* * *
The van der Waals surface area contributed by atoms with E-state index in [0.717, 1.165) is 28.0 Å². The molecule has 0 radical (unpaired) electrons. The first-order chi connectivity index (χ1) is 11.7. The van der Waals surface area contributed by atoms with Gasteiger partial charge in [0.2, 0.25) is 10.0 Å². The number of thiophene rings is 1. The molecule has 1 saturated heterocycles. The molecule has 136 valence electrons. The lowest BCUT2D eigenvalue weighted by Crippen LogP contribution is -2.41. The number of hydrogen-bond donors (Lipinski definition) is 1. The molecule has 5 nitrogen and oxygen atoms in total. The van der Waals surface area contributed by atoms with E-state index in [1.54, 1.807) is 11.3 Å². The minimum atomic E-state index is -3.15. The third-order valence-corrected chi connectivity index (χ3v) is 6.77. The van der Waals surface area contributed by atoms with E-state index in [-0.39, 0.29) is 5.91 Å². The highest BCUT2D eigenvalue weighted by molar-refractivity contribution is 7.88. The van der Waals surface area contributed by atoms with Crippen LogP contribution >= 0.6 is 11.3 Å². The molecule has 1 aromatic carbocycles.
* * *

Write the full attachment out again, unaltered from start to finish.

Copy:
The van der Waals surface area contributed by atoms with E-state index in [0.717, 1.165) is 28.0 Å². The molecule has 0 radical (unpaired) electrons. The first-order chi connectivity index (χ1) is 11.7. The van der Waals surface area contributed by atoms with Gasteiger partial charge in [0.2, 0.25) is 10.0 Å². The number of thiophene rings is 1. The molecule has 1 saturated heterocycles. The molecule has 136 valence electrons. The lowest BCUT2D eigenvalue weighted by Crippen LogP contribution is -2.41. The number of hydrogen-bond donors (Lipinski definition) is 1. The molecule has 5 nitrogen and oxygen atoms in total. The van der Waals surface area contributed by atoms with E-state index in [1.54, 1.807) is 11.3 Å². The minimum atomic E-state index is -3.15. The third-order valence-corrected chi connectivity index (χ3v) is 6.77. The van der Waals surface area contributed by atoms with E-state index in [-0.39, 0.29) is 5.91 Å². The highest BCUT2D eigenvalue weighted by molar-refractivity contribution is 7.88. The van der Waals surface area contributed by atoms with Crippen LogP contribution >= 0.6 is 11.3 Å². The molecule has 1 aromatic carbocycles.